Journal reference: Proceedings of the National Academy of Sciences
Provided by Massachusetts General Hospital
- Autism risk gene linked to differences in brain structure Mar 21, 2012 | not rated yet | 0
- EEG test to identify autism in children Jun 26, 2012 | not rated yet | 0
- 'Faulty' brain connections may be responsible for social impairments in autism Jun 12, 2008 | not rated yet | 0
- Research may unlock mystery of autism's origin in the brain Aug 22, 2007 | not rated yet | 0
- Study: Common gene mutation affects kids with autism spectrum disorders Sep 14, 2012 | not rated yet | 0
- Motion perception revisited: High Phi effect challenges established motion perception assumptions Apr 23, 2013 | 3 / 5 (2) | 2
- Anything you can do I can do better: Neuromolecular foundations of the superiority illusion (Update) Apr 02, 2013 | 4.5 / 5 (11) | 5
- The visual system as economist: Neural resource allocation in visual adaptation Mar 30, 2013 | 5 / 5 (2) | 9
- Separate lives: Neuronal and organismal lifespans decoupled Mar 27, 2013 | 4.9 / 5 (8) | 0
- Sizing things up: The evolutionary neurobiology of scale invariance Feb 28, 2013 | 4.8 / 5 (10) | 14
question on coriolis effect with drag force
1 hour ago I really need help with this question. A small floating object initially moves with velocity v on the surface of a liquid at latitude λ. The...
Question of reflection and transmission of TEM wave in normal incidenc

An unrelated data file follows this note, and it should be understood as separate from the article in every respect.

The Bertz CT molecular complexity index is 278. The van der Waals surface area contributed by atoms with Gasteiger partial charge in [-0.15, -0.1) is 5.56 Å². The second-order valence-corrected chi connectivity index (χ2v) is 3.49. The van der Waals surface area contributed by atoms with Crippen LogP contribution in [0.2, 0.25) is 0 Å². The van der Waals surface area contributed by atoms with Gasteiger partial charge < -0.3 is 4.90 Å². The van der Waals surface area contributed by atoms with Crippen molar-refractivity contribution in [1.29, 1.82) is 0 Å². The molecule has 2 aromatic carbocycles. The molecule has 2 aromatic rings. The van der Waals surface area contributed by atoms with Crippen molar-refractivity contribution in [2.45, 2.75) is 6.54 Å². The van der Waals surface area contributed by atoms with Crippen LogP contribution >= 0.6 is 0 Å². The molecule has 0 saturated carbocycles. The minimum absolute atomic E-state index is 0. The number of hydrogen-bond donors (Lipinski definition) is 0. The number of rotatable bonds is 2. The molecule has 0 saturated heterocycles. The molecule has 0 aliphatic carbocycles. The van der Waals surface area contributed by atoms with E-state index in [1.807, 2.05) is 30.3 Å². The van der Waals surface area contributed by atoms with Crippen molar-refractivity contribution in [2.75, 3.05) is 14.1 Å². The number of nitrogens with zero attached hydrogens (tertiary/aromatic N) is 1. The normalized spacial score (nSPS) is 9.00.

7 hours ago Suppose TEM wave in +z normal to a boundary on xy plane at z=0. We know *E* & *H* are tangential to the boundary. Let ##\vec E_i=\hat x E##, be the...
the rudyak-krasnolutski effective potencial
8 hours ago Hi ... anyone now how to calculate or the formula of the rudyak-krasnolutski EFFECTIVE potencial ? the effective potencial includes the angular...
Normal force for a lever model
9 hours ago My model is a lever on a table top. One arm is horizontal on the table, while the other arm is raised at an angle alpha. I'm assuming the weight of...
gravity is std. therefore can we rate a 'mass at height' by watts?
14 hours ago For example.... wind turbines are primarily listed by their wattage (1.5MW etc.) Presumably their output is varied according to rotational speed, so...
Calculating on-axis elements of a solenoid
May 22, 2013 I wanted to mention that this solenoid has many winds over many layers. The thickness of the windings is 2.4 inches coming off of the engineering...
- More from Physics Forums - Classical Physics
More news stories